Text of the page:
The Ems Telegram
The Danish War (1864), the Austro-Prussian War (1866) and the consolidation of the North German Confederation had made Prussia preeminent in Central Europe. Already an equal to France in man- and industrial power, the feared incorporation of the remaining southern German states would make the resulting nation-state the dominant country on the Continent. Contemplating this kind of a union Napoleon III had said: "I can guarantee peace only as long as Bismarck respects the present status: if he draws the south German states into the North German Confederation, our guns will go off by themselves." After unsuccessfully trying to negotiate some kind of compensation for France such as Belgium, Luxembourg or even the German territory west of the Rhine in such an event, Napoleon III reacted with horror to the possibility that a German prince was a candidate for the vacant throne of Spain. The matter was made worse by the fact that the prince in question was Karl-Anton, the son of the Prince of Hohenzollern-Sigmaringen, a Catholic, southern German branch of the ruling House of Prussia. The thought of Hohenzollerns both to the east and south fueled the energies of those in France who saw war against "the Germans" as a means of reviving the flaging popularity the Emperor.
When the Prussian, King Wilhelm I, was in the spa-resort of Bad Ems in early July of 1870, he was joined on one of his walks by the French Ambassador Benedetti who raised the issue of the Spanish succession. Wilhelm's account of the exchange was telegraphed by Heinrich Abeken, Councillor of the Legation of the North German Confederation to Paris, from Bad Ems back to Berlin where it was received by Bismarck. One means that Bismarck had seen of drawing the southern German states into an expanded version of the North German Confederation was to exploit hostility against France and particularly against Napoleon. With this in mind, he edited the Ems Telegram so as to lead Germans to believe that France had delivered an ultimatum to King Wilhelm. and the French to believe that Wilhelm had rudely rebuffed a French effort to resolve the diplomatic crisis. The telegram was published in Paris on the eve of the national holiday, Bastille Day and the feeling of insult combined with French national pride led to a quick declaration of war. Compare the facsimile of the Abeken text and Bismarck's edited version with the translated texts of each below.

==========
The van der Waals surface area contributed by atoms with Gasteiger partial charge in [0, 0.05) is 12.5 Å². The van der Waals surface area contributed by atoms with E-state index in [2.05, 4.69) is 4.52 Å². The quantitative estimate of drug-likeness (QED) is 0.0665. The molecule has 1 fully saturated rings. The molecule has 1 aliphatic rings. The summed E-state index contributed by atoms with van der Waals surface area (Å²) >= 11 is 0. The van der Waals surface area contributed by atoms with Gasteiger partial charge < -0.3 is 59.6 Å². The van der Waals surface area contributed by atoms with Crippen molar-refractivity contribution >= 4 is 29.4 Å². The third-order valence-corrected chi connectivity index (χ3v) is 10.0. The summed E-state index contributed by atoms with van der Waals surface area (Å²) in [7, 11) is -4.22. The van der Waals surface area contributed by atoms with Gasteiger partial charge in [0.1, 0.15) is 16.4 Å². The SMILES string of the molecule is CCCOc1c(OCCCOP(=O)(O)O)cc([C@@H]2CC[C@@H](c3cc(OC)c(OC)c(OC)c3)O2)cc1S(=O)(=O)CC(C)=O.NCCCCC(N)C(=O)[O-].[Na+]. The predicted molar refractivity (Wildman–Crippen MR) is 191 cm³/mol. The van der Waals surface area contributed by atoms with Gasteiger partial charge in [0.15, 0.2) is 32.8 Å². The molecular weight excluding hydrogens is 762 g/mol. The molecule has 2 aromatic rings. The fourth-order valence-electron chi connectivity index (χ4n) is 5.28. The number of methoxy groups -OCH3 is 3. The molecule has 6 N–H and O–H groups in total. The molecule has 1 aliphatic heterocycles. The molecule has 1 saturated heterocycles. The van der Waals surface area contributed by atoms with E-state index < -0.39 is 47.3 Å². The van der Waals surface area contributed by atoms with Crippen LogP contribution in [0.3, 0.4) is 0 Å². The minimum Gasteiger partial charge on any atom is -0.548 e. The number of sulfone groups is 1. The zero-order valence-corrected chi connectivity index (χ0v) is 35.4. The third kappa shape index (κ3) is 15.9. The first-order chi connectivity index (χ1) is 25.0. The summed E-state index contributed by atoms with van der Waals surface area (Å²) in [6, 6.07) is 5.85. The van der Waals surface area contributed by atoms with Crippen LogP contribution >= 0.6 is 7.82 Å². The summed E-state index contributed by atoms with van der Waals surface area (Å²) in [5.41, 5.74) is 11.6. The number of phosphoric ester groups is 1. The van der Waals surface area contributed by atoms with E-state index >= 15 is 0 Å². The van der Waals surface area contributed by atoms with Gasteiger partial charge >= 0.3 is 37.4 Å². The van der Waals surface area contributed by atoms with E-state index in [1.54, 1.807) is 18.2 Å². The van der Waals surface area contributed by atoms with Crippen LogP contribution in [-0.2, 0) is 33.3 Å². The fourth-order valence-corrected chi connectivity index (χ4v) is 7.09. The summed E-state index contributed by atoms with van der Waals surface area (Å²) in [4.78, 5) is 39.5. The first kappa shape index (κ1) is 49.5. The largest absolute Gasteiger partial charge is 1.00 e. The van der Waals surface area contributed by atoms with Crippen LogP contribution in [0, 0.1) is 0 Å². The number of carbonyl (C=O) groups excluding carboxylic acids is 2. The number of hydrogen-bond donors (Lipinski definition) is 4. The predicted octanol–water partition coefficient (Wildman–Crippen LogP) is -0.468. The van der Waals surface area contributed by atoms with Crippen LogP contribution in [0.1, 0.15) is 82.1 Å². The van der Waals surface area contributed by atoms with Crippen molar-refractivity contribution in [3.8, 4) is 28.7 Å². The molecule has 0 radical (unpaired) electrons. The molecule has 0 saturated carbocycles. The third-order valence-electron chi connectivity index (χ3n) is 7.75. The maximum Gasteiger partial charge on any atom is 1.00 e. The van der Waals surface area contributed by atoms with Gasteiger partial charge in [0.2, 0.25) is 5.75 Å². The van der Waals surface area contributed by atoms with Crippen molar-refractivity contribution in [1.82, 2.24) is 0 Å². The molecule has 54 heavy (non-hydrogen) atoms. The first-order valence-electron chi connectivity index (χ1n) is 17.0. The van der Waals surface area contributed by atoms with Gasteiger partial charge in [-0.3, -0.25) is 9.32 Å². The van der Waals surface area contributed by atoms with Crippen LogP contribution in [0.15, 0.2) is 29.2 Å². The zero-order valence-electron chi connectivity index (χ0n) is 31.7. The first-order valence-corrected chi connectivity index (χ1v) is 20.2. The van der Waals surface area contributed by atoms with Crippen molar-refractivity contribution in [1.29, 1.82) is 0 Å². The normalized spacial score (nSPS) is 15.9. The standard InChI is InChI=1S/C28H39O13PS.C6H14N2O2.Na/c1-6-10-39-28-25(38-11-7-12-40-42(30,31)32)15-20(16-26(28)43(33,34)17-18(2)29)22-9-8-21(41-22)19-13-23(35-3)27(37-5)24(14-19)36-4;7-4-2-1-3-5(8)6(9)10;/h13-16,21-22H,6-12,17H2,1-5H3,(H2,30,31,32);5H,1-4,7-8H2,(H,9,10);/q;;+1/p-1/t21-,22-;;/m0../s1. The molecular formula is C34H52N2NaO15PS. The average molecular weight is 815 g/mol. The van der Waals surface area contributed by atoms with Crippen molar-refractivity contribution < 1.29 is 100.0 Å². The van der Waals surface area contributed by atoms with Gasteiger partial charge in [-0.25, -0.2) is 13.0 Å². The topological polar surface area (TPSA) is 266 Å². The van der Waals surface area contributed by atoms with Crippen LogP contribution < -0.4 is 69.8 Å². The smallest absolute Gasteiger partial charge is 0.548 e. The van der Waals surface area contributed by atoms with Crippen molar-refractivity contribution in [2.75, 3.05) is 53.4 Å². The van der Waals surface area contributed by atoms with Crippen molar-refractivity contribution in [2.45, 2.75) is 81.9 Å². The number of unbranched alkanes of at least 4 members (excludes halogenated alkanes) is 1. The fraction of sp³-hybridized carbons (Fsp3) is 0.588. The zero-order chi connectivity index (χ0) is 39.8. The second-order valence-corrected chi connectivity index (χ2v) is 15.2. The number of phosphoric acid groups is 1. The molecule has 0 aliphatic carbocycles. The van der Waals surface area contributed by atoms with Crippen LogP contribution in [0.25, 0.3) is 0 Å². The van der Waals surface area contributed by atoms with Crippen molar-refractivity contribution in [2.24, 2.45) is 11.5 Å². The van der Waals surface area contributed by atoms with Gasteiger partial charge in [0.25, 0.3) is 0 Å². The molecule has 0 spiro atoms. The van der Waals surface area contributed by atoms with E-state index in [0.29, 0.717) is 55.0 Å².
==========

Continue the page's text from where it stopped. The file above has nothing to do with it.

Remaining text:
Facsimile of the Abeken Text and Bismarck's editing.
The Abeken Text:
Ems, July 13, 1870.
To THE FEDERAL CHANCELLOR, COUNT BISMARCK, No. 61 EOD. 3:10 P.M. (STATION EMS: RUSH!)
His Majesty the King writes to me: "M. Benedetti intercepted me on the Promenade in order to demand of me most insistently that I should authorize him to telegraph immediately to Paris that I shall obligate myself for all future time never again to give my approval to the candidacy of the Hohenzollerns should it be renewed. I refused to agree to this, the last time somewhat severely, informing him that one dare not and cannot assume such obligations à tout jamais. Naturally, I informed him that I had received no news as yet, and since he had been informed earlier than I by way of Paris and Madrid he could easily understand that my Government was once again out of the matter."
Since then His Majesty has received a dispatch from the Prince [Charles Anthony]. As His Majesty informed Count Benedetti that he was expecting news from the Prince, His Majesty himself, in view of the above-mentioned demand and in consonance with the advice of Count Eulenburg and myself, decided not to receive the French envoy again but to inform him through an adjutant that His Majesty had now received from the Prince confirmation of the news which Benedetti had already received from Paris, and that he had nothing further to say to the Ambassador. His Majesty leaves it to the judgment of Your Excellency whether or not to communicate at once the new demand by Benedetti and its rejection to our ambassadors and to the press. [Signed] A[beken] 13.7.70
Bismarck's Edited Version:
After the reports of the renunciation by the hereditary Prince of Hohenzollern had been officially transmitted by the Royal Government of Spain to the Imperial Government to the Imperial Government of France, the French Ambassador presented to His Majesty the King at Ems the demand to authorize him to telegraph to Paris that His Majesty the King would obligate himself for all future time never again to give his approval to the candidacy of the Hohenzollerns should it be renewed.
His Majesty the King thereupon refused to receive the French envoy again and informed him through an adjutant that His Majesty has nothing further to say to the Ambassador.